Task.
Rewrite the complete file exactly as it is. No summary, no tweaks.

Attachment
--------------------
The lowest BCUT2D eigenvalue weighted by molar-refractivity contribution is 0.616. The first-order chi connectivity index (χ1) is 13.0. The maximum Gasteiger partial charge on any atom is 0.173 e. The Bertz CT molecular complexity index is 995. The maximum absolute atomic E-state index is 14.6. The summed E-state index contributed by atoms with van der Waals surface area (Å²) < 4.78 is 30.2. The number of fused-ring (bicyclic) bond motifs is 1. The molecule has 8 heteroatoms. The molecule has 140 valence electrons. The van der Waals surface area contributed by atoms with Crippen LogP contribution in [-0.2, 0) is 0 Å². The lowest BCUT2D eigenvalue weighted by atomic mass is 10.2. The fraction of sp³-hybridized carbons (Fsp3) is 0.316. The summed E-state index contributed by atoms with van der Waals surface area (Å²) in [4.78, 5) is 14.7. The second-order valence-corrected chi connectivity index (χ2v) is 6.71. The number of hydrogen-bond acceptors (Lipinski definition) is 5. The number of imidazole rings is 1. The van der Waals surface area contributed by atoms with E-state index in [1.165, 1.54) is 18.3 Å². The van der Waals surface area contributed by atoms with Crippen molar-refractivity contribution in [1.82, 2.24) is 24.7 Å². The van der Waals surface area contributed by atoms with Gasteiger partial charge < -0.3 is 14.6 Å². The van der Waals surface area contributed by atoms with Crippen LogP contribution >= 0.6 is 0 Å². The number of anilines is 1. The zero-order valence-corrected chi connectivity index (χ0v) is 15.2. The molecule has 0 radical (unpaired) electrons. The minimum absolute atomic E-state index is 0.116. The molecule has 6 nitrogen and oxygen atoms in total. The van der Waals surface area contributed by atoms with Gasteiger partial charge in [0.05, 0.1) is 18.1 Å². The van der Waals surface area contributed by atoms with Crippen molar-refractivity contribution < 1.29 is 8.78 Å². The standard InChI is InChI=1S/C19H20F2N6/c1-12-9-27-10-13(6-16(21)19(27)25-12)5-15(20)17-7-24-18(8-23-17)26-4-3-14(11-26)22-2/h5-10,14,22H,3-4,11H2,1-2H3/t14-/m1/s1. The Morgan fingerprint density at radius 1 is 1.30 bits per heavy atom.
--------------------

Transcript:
The lowest BCUT2D eigenvalue weighted by molar-refractivity contribution is 0.616. The first-order chi connectivity index (χ1) is 13.0. The maximum Gasteiger partial charge on any atom is 0.173 e. The Bertz CT molecular complexity index is 995. The maximum absolute atomic E-state index is 14.6. The summed E-state index contributed by atoms with van der Waals surface area (Å²) < 4.78 is 30.2. The number of fused-ring (bicyclic) bond motifs is 1. The molecule has 8 heteroatoms. The molecule has 140 valence electrons. The van der Waals surface area contributed by atoms with Crippen LogP contribution in [-0.2, 0) is 0 Å². The lowest BCUT2D eigenvalue weighted by atomic mass is 10.2. The fraction of sp³-hybridized carbons (Fsp3) is 0.316. The summed E-state index contributed by atoms with van der Waals surface area (Å²) in [4.78, 5) is 14.7. The second-order valence-corrected chi connectivity index (χ2v) is 6.71. The number of hydrogen-bond acceptors (Lipinski definition) is 5. The number of imidazole rings is 1. The van der Waals surface area contributed by atoms with E-state index in [1.165, 1.54) is 18.3 Å². The van der Waals surface area contributed by atoms with Crippen molar-refractivity contribution in [1.82, 2.24) is 24.7 Å². The van der Waals surface area contributed by atoms with Gasteiger partial charge < -0.3 is 14.6 Å². The van der Waals surface area contributed by atoms with Crippen LogP contribution >= 0.6 is 0 Å². The number of anilines is 1. The zero-order valence-corrected chi connectivity index (χ0v) is 15.2. The molecule has 0 radical (unpaired) electrons. The minimum absolute atomic E-state index is 0.116. The molecule has 6 nitrogen and oxygen atoms in total. The van der Waals surface area contributed by atoms with Gasteiger partial charge in [0.05, 0.1) is 18.1 Å². The van der Waals surface area contributed by atoms with Crippen molar-refractivity contribution < 1.29 is 8.78 Å². The standard InChI is InChI=1S/C19H20F2N6/c1-12-9-27-10-13(6-16(21)19(27)25-12)5-15(20)17-7-24-18(8-23-17)26-4-3-14(11-26)22-2/h5-10,14,22H,3-4,11H2,1-2H3/t14-/m1/s1. The Morgan fingerprint density at radius 1 is 1.30 bits per heavy atom.